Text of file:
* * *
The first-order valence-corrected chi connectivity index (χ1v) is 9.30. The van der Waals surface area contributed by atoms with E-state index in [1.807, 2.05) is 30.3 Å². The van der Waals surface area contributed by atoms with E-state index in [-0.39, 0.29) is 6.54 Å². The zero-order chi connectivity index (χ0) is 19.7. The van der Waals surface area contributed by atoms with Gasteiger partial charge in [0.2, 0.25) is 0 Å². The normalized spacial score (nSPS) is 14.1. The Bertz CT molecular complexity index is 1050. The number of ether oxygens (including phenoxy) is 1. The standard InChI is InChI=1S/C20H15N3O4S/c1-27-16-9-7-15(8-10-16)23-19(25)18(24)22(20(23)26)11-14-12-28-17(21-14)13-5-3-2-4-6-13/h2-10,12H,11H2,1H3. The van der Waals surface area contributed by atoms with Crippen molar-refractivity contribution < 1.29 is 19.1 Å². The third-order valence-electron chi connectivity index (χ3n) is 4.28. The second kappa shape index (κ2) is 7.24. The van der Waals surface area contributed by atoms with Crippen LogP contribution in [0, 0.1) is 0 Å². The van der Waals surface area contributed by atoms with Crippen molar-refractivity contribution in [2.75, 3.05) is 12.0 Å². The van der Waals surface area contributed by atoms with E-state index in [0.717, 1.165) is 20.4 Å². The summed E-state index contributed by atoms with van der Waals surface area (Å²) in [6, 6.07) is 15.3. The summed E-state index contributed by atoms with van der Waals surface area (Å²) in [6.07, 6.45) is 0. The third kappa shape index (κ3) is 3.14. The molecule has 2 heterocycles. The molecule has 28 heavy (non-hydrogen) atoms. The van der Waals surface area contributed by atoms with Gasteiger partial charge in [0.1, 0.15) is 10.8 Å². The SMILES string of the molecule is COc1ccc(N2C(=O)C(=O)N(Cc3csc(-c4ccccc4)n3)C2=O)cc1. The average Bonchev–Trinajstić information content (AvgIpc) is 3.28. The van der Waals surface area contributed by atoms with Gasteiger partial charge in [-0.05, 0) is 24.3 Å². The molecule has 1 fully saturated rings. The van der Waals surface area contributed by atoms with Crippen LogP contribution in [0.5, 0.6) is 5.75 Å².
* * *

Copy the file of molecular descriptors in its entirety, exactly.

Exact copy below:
The first-order valence-corrected chi connectivity index (χ1v) is 9.30. The van der Waals surface area contributed by atoms with E-state index in [1.807, 2.05) is 30.3 Å². The van der Waals surface area contributed by atoms with E-state index in [-0.39, 0.29) is 6.54 Å². The zero-order chi connectivity index (χ0) is 19.7. The van der Waals surface area contributed by atoms with Gasteiger partial charge in [0.2, 0.25) is 0 Å². The normalized spacial score (nSPS) is 14.1. The Bertz CT molecular complexity index is 1050. The number of ether oxygens (including phenoxy) is 1. The standard InChI is InChI=1S/C20H15N3O4S/c1-27-16-9-7-15(8-10-16)23-19(25)18(24)22(20(23)26)11-14-12-28-17(21-14)13-5-3-2-4-6-13/h2-10,12H,11H2,1H3. The van der Waals surface area contributed by atoms with Crippen molar-refractivity contribution < 1.29 is 19.1 Å². The third-order valence-electron chi connectivity index (χ3n) is 4.28. The second kappa shape index (κ2) is 7.24. The van der Waals surface area contributed by atoms with Crippen LogP contribution in [0, 0.1) is 0 Å². The van der Waals surface area contributed by atoms with Crippen molar-refractivity contribution in [2.75, 3.05) is 12.0 Å². The van der Waals surface area contributed by atoms with E-state index in [0.717, 1.165) is 20.4 Å². The summed E-state index contributed by atoms with van der Waals surface area (Å²) in [6, 6.07) is 15.3. The summed E-state index contributed by atoms with van der Waals surface area (Å²) in [6.07, 6.45) is 0. The third kappa shape index (κ3) is 3.14. The molecule has 2 heterocycles. The molecule has 28 heavy (non-hydrogen) atoms. The van der Waals surface area contributed by atoms with Gasteiger partial charge in [0.1, 0.15) is 10.8 Å². The SMILES string of the molecule is COc1ccc(N2C(=O)C(=O)N(Cc3csc(-c4ccccc4)n3)C2=O)cc1. The average Bonchev–Trinajstić information content (AvgIpc) is 3.28. The van der Waals surface area contributed by atoms with Gasteiger partial charge in [-0.05, 0) is 24.3 Å². The molecule has 1 fully saturated rings. The van der Waals surface area contributed by atoms with Crippen LogP contribution in [0.5, 0.6) is 5.75 Å².